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15 minutes ago, HH_Sailor said:

 

Yikes !
I've just sailed the Atlantic (again) and had two close calls with cargo ships apparently attempting to run us down.

Neither answered our radio calls - for whatever reason - and we took avoiding action (self preservation kicks in eventually).

 

The prospect of not being seen by a ship without crew is more than a little disconcerting...

:ph34r:

I wonder if they'll petition the authorities for a daymark / light sequence to show that there's noone on board?  

 

PS 

several others were happy to have a chat and change their course (early, by a few degrees) and pass by safely behind us 

I can't imagine it sailing without at least a maintenance/repair crew

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On 8/12/2021, 8:30:06, emkay said:

The phenomenon called Crown Shyness where the trees incredibly avoid touching.  🌳

https://en.wikipedia.org/wiki/Crown_shyness

C1754F07-D6C5-47CA-A191-3314D7E2CCAC.jpe

 

 


 

 

Interestink..

 

 

I thought the mexican treescapers were to credit.  Goddamn trees are putting them out of business.

 

 

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‘Hunt for lost artwork and priceless artefacts from legendary Amber Room begins as divers crack open cargo boxes on sunken Nazi warship’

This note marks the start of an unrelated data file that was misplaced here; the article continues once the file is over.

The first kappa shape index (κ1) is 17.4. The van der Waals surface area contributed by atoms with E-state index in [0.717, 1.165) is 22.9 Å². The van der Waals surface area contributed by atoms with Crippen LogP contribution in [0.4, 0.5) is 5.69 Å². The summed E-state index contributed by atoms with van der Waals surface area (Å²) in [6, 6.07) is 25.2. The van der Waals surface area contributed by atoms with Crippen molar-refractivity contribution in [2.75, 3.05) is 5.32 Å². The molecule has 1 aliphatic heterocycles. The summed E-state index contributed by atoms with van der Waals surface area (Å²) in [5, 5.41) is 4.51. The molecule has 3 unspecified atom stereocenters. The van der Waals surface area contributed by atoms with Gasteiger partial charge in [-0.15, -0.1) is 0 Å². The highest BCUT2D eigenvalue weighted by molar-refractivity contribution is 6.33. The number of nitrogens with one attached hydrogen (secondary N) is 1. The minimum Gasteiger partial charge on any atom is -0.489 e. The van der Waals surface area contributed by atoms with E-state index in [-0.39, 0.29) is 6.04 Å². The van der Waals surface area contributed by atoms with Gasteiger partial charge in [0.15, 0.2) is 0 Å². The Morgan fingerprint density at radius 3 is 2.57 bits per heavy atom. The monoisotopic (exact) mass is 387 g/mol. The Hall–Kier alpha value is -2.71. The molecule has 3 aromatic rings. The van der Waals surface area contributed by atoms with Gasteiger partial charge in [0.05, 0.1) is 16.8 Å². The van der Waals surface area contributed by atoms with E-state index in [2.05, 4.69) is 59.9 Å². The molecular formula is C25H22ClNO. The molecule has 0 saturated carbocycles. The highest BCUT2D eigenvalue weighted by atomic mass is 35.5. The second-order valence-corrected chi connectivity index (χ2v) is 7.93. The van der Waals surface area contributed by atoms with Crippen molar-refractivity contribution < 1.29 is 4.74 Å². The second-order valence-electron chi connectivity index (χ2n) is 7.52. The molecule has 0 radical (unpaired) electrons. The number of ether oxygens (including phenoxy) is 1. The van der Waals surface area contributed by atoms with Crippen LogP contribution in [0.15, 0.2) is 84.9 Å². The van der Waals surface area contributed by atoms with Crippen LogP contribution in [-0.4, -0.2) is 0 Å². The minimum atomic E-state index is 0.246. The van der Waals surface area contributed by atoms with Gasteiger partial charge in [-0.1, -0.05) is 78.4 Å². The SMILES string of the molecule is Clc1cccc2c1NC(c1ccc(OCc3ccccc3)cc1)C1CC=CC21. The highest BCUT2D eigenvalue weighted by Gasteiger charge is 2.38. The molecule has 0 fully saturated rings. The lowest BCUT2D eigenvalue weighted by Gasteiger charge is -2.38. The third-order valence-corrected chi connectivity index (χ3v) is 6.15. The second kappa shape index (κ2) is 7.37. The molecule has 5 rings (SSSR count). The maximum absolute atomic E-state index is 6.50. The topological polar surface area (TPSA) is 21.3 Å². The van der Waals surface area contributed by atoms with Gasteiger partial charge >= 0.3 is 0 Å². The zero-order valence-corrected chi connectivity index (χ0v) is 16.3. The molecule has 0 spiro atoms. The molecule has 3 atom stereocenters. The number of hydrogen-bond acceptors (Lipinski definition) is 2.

https://www.dailymail.co.uk/news/article-9961899/Hunt-lost-artwork-artefacts-legendary-Amber-Room-begins-sunken-Nazi-warship.html

 

I’m always fascinated by treasure hunters.  Sadly I missed out on a potential treasure hunt dive off the coast of Singapore as I was pregnant. I wonder what really happened with the Nazi gold train hunt? 

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A year or so ago I watched a programme about a Polish team who were convinced they'd found the Amber Room on a train abandoned in some sort of collapsed mine. From your article it would seem that their hunch didn't work out as hoped. I enjoy Indiana Jones films too much not to be interested in these sorts of stories, but the cynic in me can't help but think the most likely answer is that it was all destroyed by bombs in the war. Still, diving for treasure in the South China Sea sounds brilliant.  

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2 hours ago, dstanners said:

A year or so ago I watched a programme about a Polish team who were convinced they'd found the Amber Room on a train abandoned in some sort of collapsed mine. From your article it would seem that their hunch didn't work out as hoped. I enjoy Indiana Jones films too much not to be interested in these sorts of stories, but the cynic in me can't help but think the most likely answer is that it was all destroyed by bombs in the war. Still, diving for treasure in the South China Sea sounds brilliant.  

I’m sure that some treasures have been found though kept out of the news.  Wasn’t there a big collection of art found a few years ago in a flat in Germany after an elderly chap died?

 

South China sea diving for treasure would have been amazing. Never mind, my daughter is my biggest treasure.

 

Have you watched the Nicholas Cage, National Treasure films? Definitely good to watch if you like Indiana Jones.